UK interest bill balloons to a record £8.7bn as pandemic borrowing pushes national debt to £2.2 trillion
Warning bells were ringing yesterday at the Treasury after the UK’s debt-interest bill hit a record £8.7billion in June.
Following a year of unprecedented peacetime borrowing, which has taken the country’s debt pile to £2.2 trillion, interest payments have soared to their highest level since records began in 1997, according to the Office for National Statistics (ONS).
The rising payments, triggered by higher inflation, will worry Chancellor Rishi Sunak as he tries to wrangle down the towering debt mountain.
Covid credit: Following a year of unprecedented peacetime borrowing, interest payments have soared to their highest level since records began in 1997
Over the next few years, he is planning to hit a so-called current budget balance, meaning the Treasury would borrow only to invest and not to fund everyday spending.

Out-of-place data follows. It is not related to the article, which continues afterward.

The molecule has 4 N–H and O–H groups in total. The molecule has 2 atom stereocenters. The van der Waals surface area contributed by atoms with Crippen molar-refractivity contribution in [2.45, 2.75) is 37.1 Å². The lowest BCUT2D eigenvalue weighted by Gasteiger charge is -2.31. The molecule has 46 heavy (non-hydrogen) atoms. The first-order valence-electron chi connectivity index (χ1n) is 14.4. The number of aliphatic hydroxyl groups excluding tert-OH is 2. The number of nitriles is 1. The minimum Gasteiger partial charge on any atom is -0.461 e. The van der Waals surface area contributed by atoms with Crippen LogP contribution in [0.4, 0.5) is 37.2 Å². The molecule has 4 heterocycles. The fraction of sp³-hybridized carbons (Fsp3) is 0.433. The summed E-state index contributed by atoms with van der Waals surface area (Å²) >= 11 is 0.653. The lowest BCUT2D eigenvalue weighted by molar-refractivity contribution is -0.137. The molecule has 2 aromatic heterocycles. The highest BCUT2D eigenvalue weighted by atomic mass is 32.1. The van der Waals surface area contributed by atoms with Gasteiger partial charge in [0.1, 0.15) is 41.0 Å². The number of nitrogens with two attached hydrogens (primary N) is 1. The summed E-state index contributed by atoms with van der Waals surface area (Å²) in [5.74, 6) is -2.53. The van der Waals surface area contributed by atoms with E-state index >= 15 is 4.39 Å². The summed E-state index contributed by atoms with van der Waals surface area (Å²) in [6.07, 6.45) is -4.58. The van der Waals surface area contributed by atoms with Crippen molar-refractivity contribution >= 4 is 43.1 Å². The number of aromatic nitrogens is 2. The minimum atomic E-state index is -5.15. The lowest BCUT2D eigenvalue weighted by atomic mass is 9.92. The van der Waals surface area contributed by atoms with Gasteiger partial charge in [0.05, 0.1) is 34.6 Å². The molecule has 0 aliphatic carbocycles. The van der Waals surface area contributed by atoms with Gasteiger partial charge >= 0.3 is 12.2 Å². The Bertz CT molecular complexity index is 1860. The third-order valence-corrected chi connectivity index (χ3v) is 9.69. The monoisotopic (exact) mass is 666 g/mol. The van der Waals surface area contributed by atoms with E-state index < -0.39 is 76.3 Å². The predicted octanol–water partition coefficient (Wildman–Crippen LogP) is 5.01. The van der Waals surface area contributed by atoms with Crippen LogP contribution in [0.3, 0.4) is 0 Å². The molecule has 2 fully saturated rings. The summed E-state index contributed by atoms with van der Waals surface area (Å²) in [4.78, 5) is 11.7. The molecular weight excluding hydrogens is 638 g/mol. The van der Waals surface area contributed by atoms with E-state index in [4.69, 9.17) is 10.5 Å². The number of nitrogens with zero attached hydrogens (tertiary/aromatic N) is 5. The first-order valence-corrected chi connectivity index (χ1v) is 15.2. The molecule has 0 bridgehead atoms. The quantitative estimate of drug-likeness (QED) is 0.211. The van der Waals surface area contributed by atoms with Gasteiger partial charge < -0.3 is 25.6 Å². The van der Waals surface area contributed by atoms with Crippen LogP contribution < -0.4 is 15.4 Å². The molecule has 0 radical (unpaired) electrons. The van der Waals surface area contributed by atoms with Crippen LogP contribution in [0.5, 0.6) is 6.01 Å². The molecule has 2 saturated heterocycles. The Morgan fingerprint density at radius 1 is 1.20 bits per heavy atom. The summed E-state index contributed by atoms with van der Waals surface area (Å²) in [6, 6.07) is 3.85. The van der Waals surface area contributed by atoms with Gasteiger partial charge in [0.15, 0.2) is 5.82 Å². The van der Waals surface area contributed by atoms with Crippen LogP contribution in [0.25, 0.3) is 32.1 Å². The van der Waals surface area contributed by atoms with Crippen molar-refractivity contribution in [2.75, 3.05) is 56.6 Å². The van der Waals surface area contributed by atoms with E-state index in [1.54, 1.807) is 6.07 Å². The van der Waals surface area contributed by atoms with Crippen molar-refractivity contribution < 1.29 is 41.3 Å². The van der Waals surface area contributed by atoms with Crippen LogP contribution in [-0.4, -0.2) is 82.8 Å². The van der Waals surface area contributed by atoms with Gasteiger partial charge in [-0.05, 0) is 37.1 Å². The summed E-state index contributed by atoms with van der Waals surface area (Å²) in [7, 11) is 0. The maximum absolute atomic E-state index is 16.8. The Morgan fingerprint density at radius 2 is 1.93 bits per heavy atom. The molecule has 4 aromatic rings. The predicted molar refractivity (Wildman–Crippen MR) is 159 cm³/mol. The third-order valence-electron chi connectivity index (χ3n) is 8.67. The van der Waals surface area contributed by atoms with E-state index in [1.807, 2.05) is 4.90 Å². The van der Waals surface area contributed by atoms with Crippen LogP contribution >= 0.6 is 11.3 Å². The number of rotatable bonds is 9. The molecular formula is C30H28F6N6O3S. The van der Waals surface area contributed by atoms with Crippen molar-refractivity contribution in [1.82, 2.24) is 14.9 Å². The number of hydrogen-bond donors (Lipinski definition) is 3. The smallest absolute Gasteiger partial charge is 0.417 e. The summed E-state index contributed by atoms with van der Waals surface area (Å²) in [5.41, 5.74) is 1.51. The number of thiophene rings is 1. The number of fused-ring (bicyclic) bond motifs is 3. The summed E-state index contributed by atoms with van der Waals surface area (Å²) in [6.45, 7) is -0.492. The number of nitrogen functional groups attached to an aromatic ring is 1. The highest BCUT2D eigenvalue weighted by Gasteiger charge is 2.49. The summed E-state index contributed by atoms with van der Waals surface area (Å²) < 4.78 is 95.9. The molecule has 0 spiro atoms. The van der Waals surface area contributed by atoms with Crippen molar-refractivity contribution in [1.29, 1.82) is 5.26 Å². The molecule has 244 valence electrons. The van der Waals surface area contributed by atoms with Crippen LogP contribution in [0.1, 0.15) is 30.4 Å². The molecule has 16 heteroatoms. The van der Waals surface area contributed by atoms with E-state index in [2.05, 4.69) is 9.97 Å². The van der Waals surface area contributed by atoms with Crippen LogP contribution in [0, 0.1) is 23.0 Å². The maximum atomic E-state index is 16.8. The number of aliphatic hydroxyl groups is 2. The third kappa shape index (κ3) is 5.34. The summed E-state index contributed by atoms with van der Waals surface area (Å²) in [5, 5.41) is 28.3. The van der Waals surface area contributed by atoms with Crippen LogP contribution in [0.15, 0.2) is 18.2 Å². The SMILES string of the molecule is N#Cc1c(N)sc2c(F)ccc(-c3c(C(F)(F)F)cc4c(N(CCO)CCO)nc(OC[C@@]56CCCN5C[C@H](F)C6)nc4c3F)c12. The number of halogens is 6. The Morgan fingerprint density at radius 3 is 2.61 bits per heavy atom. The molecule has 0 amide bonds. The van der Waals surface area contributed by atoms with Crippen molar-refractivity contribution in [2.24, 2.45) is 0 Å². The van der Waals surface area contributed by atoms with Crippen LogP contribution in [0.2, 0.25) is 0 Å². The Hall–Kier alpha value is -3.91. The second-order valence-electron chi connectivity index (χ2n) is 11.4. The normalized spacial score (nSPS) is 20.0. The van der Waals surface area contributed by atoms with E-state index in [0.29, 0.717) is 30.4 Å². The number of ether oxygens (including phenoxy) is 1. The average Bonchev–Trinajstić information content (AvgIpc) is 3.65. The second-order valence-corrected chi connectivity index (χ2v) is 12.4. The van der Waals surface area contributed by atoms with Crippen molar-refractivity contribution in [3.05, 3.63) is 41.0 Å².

But that goal is under increasing threat, amid rising interest payments and worries that the pandemic could leave a long-term scar on the economy.
Danni Hewson, a financial analyst at investment platform AJ Bell, said: ‘It’s something that will certainly have the Chancellor taking a long look at his ledger.
‘Going forward he’ll be under pressure to shake that magic money tree to find extra cash to help fuel the recovery, particularly in areas like health and education.’
However, the amount the Treasury pulled in to its coffers was up £9.5bn on last June to £62.2billion, in a sign the economy was recovering from last year’s historic slump.